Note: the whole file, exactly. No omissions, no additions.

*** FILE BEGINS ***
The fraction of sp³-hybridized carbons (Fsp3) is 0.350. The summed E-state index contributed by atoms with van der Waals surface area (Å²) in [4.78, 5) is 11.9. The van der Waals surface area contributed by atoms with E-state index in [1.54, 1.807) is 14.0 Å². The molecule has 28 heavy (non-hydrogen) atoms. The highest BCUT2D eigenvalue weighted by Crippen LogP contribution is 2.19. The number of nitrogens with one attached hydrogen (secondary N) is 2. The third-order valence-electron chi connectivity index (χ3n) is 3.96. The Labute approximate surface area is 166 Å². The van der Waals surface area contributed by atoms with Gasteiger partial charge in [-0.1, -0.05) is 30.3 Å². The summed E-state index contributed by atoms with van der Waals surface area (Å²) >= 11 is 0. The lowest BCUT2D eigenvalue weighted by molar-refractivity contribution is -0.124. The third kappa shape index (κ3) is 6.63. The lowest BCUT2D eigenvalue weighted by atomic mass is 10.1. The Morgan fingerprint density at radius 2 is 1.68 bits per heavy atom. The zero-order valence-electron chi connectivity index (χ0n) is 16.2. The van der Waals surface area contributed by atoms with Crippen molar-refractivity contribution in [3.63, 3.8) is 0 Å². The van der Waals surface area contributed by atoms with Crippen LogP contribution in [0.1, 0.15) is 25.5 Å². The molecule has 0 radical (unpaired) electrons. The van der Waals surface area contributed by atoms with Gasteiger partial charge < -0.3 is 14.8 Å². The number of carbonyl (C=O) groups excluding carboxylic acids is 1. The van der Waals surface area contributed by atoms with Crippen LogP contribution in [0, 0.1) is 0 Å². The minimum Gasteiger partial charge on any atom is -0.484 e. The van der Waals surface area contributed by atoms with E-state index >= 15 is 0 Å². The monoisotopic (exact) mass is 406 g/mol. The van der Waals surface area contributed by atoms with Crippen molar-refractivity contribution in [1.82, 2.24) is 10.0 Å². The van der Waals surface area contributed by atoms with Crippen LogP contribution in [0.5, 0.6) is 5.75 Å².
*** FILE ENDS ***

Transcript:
The fraction of sp³-hybridized carbons (Fsp3) is 0.350. The summed E-state index contributed by atoms with van der Waals surface area (Å²) in [4.78, 5) is 11.9. The van der Waals surface area contributed by atoms with E-state index in [1.54, 1.807) is 14.0 Å². The molecule has 28 heavy (non-hydrogen) atoms. The highest BCUT2D eigenvalue weighted by Crippen LogP contribution is 2.19. The number of nitrogens with one attached hydrogen (secondary N) is 2. The third-order valence-electron chi connectivity index (χ3n) is 3.96. The Labute approximate surface area is 166 Å². The van der Waals surface area contributed by atoms with Gasteiger partial charge in [-0.1, -0.05) is 30.3 Å². The summed E-state index contributed by atoms with van der Waals surface area (Å²) >= 11 is 0. The lowest BCUT2D eigenvalue weighted by molar-refractivity contribution is -0.124. The third kappa shape index (κ3) is 6.63. The lowest BCUT2D eigenvalue weighted by atomic mass is 10.1. The Morgan fingerprint density at radius 2 is 1.68 bits per heavy atom. The zero-order valence-electron chi connectivity index (χ0n) is 16.2. The van der Waals surface area contributed by atoms with Crippen molar-refractivity contribution in [3.63, 3.8) is 0 Å². The van der Waals surface area contributed by atoms with Crippen LogP contribution in [0.1, 0.15) is 25.5 Å². The molecule has 0 radical (unpaired) electrons. The van der Waals surface area contributed by atoms with Gasteiger partial charge < -0.3 is 14.8 Å². The number of carbonyl (C=O) groups excluding carboxylic acids is 1. The van der Waals surface area contributed by atoms with Crippen LogP contribution in [0, 0.1) is 0 Å². The minimum Gasteiger partial charge on any atom is -0.484 e. The van der Waals surface area contributed by atoms with E-state index >= 15 is 0 Å². The monoisotopic (exact) mass is 406 g/mol. The van der Waals surface area contributed by atoms with Crippen molar-refractivity contribution in [1.82, 2.24) is 10.0 Å². The van der Waals surface area contributed by atoms with Crippen LogP contribution in [0.5, 0.6) is 5.75 Å².